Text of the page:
Act. My third word came to me after I wrote and thought about my 2017 look back. When it comes to training, I have established and go with what gets me to success. If I have a race, I print up a daily timetable that includes rest days, cross training days and exactly what I shall do on each day (distance, goals, tempos if needed). The night before every training, I put out exactly what I am going to wear on the day and I determine my route. I think about and take away all my excuses so that, when I wake up, I just do exactly as planned and that gets me a step closer to where I need to go. I keep my schedule on the wall and tick off each day as I go along. During 2017, I often did not apply this approach. As a result, especially where I felt the stakes were high, I became adept at getting cold feet, at second-guessing myself and at putting things off until I decided it was too late to do them. There are many reasons why this happened but knowing the reasons and doing nothing about them is not helpful. I am going to do more acting in 2018. To help me do this, I am going to find the ways to take away my excuses, and I am also going to be more realistic about what I can get done, so that I don’t end up doing many things in a mediocre manner that only serves to disappoint me and others. I also must remember to be kinder to myself when I act and to see the power in action. I must remember that it is through action that I can bring value and have impact.

Before diving into 2018, I want to take a moment and meditate upon my previous three words:

2013 – Change, Discover & Motivate
2014 – Transform, Pursue & Collaborate
2015 – Receptive, Synergy & Service
2016 – Learn Fear & Community
2017 – Embrace, Persevere & Monchu

Several years ago, I went to Hawaii with friends and decided to take surfing lessons. I was a couple of months out of surgery and hesitated before I went out – I wasn’t at full strength, everyone else was going on a fun outing and I would be doing this solo, as no one else was interested. But, I had been thinking about taking a surfing lesson and I had told my surfing neighbor (who ultimately became my husband) that I was going to take a lesson and that made me feel accountable. During the lesson, I fell countless times, I scraped my knee and sometimes even got to the point where I was able to ride a wave while kneeling on the board. Then, I stood, and rode, and didn’t fall off. It was glorious and totally worth every fall, and the skin missing from my leg. When I finally fell off the board, I rose out of the water with a victorious yell! It is this that I must remember – it is a journey but it can only happen if I Imagine, Innovate AND Act.

Happy and wordy 2018 to you! Please share with me – what are your words for 2018?

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Makes You WannaCry

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A couple of years ago a lawyer friend told me about clients who were coming to her office, panicked because their computers had been locked by parties claiming to be the FBI. In order to get their machines unlocked, these fake FBI agents demanded to be paid a ransom. On Friday, over 200,000 machines were locked by people (I assume it was more than one person) who did not even pretend to be good. They encrypted the information on these machines and demanded $300 to $600 per machine or, they threatened, all the data on those machines would be destroyed. This type of attack is called a ransomware attack. A program is introduced into the machine, and it locks and encrypts all the data on the machine. A message pops up on the infected machine demanding that money be paid, almost always via bitcoin. Once the ransom has been paid, the message says, a method to unlock the machine will be sent. If the ransom is not paid within the time demanded, all the data on the machine will be erased. So much of our lives, both personal and business, is stored on computers; can you imagine what would happen if your computer was locked? The mere thought makes my heart speed up.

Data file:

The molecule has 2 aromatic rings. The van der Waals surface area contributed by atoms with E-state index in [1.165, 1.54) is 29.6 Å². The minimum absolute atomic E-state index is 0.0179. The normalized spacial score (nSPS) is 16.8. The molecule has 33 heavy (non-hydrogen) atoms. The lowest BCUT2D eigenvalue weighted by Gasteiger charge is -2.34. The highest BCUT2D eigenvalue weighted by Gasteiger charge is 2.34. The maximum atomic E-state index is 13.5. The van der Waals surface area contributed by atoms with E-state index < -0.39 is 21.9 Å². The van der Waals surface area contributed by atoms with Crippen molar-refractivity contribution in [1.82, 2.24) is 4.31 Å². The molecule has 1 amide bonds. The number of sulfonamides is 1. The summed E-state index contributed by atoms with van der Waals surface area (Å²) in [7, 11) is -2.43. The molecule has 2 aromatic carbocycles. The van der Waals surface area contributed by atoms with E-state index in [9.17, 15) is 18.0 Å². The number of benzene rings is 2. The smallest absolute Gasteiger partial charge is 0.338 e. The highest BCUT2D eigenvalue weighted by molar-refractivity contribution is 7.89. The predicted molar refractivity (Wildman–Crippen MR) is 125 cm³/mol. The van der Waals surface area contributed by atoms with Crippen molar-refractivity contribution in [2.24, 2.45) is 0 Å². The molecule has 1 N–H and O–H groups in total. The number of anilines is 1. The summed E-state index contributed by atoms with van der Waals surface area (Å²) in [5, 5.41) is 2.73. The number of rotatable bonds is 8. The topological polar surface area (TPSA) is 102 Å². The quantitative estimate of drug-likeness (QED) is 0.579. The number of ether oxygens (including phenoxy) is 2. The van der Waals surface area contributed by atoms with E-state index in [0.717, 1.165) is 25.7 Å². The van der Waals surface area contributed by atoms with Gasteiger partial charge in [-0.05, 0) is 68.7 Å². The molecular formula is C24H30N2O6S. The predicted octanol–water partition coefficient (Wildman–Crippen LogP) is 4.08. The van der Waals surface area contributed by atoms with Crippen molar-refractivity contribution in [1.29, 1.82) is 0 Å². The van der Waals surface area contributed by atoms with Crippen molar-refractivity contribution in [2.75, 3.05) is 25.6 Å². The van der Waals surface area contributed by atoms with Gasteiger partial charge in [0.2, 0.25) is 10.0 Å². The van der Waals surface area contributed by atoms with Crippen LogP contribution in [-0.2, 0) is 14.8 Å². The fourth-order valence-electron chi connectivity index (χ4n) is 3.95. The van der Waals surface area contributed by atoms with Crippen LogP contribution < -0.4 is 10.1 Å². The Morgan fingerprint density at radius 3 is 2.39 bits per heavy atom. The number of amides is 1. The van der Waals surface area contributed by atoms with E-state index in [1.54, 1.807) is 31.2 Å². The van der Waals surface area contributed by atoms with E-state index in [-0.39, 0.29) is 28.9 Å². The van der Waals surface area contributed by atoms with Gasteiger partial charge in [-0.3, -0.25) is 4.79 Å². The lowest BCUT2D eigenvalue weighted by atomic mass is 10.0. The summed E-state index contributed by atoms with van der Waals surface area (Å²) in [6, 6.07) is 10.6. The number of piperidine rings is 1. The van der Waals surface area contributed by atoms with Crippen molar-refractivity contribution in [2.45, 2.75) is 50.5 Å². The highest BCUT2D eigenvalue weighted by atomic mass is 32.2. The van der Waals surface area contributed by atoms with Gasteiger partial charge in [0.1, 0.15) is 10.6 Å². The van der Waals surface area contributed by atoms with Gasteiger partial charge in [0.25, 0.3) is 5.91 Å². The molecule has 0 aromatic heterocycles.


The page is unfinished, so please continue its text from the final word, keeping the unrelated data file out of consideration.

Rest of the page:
Earlier this year, a hacker crew called Shadow Brokers released several tools used by the National Security Agency (NSA). Among these tools was one called EternalBlue and this tool exploited a flaw in Microsoft Windows. Armed with the information that was leaked, Microsoft created a patch to fix this flaw and released this patch in March. Perhaps you have now read this far and you are wondering, if the patch was released in March, how did this massive attack happen in May? How many times has a message popped up on your machine while you are in the middle of something. The message tells you that an update is available for your machine. You see it, but you are in the middle of something important. You close the window and delay the update. This can happen over and over again. Some people, irritated by the notices, turn off the alerts altogether. Now, these automatic alerts are only available on versions of Windows that Microsoft is still actively supporting. So, if you have an older version of Windows, such as XP, Windows 8 or Windows Server 2003, you no longer receive alerts for updates. Either way, there are millions of machines that were vulnerable to attack on Friday. And on Friday, ransomware aptly called WannaCry, wreaked havoc all over the world.